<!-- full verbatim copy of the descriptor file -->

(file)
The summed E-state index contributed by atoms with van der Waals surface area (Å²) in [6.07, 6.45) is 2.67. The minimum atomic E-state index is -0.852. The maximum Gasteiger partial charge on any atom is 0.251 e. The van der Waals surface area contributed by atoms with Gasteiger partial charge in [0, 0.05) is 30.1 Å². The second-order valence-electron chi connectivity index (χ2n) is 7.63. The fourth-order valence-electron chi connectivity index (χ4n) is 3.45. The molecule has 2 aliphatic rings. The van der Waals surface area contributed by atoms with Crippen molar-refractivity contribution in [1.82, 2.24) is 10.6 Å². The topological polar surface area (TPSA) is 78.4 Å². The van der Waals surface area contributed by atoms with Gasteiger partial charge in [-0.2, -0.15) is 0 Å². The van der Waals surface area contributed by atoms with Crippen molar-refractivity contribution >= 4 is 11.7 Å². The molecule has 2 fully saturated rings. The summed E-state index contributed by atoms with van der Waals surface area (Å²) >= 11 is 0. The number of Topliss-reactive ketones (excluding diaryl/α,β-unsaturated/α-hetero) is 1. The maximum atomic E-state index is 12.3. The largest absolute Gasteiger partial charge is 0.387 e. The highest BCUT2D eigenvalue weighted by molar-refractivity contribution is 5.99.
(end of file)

The summed E-state index contributed by atoms with van der Waals surface area (Å²) in [6.07, 6.45) is 2.67. The minimum atomic E-state index is -0.852. The maximum Gasteiger partial charge on any atom is 0.251 e. The van der Waals surface area contributed by atoms with Gasteiger partial charge in [0, 0.05) is 30.1 Å². The second-order valence-electron chi connectivity index (χ2n) is 7.63. The fourth-order valence-electron chi connectivity index (χ4n) is 3.45. The molecule has 2 aliphatic rings. The van der Waals surface area contributed by atoms with Crippen molar-refractivity contribution in [1.82, 2.24) is 10.6 Å². The topological polar surface area (TPSA) is 78.4 Å². The van der Waals surface area contributed by atoms with Gasteiger partial charge in [-0.2, -0.15) is 0 Å². The van der Waals surface area contributed by atoms with Crippen molar-refractivity contribution >= 4 is 11.7 Å². The molecule has 2 fully saturated rings. The summed E-state index contributed by atoms with van der Waals surface area (Å²) >= 11 is 0. The number of Topliss-reactive ketones (excluding diaryl/α,β-unsaturated/α-hetero) is 1. The maximum atomic E-state index is 12.3. The largest absolute Gasteiger partial charge is 0.387 e. The highest BCUT2D eigenvalue weighted by molar-refractivity contribution is 5.99.